Kroger is discussing a possible merger with Target, according to a Fast Company report, citing unnamed sources.
The two companies have been in talks since last summer as Minneapolis-based Target looks to boost its grocery business and Cincinnati's Kroger seeks to ramp up e-commerce efforts, according to the publication. Talks have continued since the fall, but neither side is sure a merger is the best plan.
Combined, Kroger and Target would have total sales of $195 billion and 4,600 stores nationwide. The transaction, if it took place, would be a merger valued at more than $35 billion (the combined value of Kroger's outstanding shares and debt).
Such a deal would combine two companies that have both deftly competed against Walmart when it seemed unstoppable, but now face a new menace in the shape of digital juggernaut Amazon.
The possible combination would marry the nation's largest supermarket chain to a mass discount chain that only does 20% of its business in food and beverage.
Both retailers' food business have been put under tremendous new pressure since last summer when Amazon said it would take over Whole Foods. The takeover completed last year gave the Seattle e-commerce giant a network of more than 400 stores that are expected to boost its grocery home delivery operations.
Kroger declined to comment for this story, Target officials did not respond immediately to a message seeking comment.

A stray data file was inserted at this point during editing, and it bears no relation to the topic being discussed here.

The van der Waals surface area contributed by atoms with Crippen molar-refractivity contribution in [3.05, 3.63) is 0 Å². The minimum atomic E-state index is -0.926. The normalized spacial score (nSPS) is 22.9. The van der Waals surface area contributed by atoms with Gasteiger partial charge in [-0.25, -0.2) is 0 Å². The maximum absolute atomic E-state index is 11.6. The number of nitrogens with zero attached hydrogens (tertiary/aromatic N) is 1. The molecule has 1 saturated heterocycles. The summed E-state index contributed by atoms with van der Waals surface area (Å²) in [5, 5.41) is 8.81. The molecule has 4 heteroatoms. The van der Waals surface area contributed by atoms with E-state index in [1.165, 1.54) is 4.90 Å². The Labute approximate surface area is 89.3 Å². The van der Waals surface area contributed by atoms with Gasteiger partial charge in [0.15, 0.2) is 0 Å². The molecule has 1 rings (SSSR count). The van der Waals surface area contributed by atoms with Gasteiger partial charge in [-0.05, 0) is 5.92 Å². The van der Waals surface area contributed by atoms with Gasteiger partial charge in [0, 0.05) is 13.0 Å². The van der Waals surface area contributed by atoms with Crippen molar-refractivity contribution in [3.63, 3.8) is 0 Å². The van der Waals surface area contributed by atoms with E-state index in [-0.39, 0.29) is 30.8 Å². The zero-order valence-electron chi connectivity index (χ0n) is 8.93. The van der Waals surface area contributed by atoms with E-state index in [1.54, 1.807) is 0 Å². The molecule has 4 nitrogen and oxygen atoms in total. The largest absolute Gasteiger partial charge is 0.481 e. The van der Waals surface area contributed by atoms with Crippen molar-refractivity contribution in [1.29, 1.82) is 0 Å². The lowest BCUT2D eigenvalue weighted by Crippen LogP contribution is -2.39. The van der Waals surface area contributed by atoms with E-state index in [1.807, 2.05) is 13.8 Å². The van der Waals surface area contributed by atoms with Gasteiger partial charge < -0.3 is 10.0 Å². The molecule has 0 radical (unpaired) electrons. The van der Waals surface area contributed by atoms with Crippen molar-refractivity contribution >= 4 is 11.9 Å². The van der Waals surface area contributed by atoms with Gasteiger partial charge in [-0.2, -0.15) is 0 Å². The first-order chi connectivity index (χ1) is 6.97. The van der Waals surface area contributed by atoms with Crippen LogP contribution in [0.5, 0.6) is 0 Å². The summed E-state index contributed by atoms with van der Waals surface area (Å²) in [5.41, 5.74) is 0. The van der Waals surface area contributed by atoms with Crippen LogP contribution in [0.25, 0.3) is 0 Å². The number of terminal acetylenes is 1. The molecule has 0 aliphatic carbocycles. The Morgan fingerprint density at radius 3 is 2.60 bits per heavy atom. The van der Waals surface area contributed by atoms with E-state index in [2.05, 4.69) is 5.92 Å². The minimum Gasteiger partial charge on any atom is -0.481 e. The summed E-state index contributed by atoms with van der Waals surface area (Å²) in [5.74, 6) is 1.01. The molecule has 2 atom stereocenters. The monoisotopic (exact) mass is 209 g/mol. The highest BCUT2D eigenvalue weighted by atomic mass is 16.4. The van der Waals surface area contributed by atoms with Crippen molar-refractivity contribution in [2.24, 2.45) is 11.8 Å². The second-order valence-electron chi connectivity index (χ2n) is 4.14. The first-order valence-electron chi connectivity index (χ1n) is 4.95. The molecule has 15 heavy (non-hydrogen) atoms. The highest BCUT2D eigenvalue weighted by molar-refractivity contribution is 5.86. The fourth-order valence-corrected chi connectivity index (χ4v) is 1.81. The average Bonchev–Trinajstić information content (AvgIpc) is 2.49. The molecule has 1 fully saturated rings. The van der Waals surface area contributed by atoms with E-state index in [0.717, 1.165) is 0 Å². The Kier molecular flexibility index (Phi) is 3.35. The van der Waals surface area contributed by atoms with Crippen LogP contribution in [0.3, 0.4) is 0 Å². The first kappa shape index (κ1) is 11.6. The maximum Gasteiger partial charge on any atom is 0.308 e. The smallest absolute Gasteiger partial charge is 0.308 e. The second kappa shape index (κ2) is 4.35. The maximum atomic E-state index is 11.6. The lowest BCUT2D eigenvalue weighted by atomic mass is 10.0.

Target's $550 million takeover of same-day delivery service Shipt (which does Kroger home delivery in some markets) might be a key asset drawing Kroger's interest.
CNBC, citing its own unnamed source, denied merger talks were taking place but indicated the two companies were discussing collaborating on home delivery.
Since last year, Kroger has ramped up its own home delivery with a series of distribution services, including Instacart in 45 cities across the country. Almost 900 of nearly 2,800 Kroger stores support some type of home delivery service.
Kroger has also built out its order-online, pickup-at-the-store ClickList service to nearly 1,100 stores nationwide.
A notoriously picky company with mergers and acquisitions, Kroger looks for alliances with well-run company's that give it new abilities: Kroger's 2015 takeover of Wisconsin's Roundy's gave it an appealing urban supermarket format: Mariano's. Kroger's 2004 takeover of North Carolina's Harris Teeter gave it 'Click and Collect,' which Kroger expanded into ClickList across the country.
Wells Fargo analyst Edward Kelly told investors the merger would give both retailers enhanced scale, but it would be distracting to operations to consummate the deal. He also said the combination wouldn't solve each companies underlying weaknesses.
"While we see some positives to a potential Kroger/Target combination, we also see many drawbacks," Kelly wrote in a Friday note to investors. "Action may be better than no action at all, but a combination of this magnitude simply doesn't seem like the solution for either company over the long term, in our view."
The Enquirer will update this story.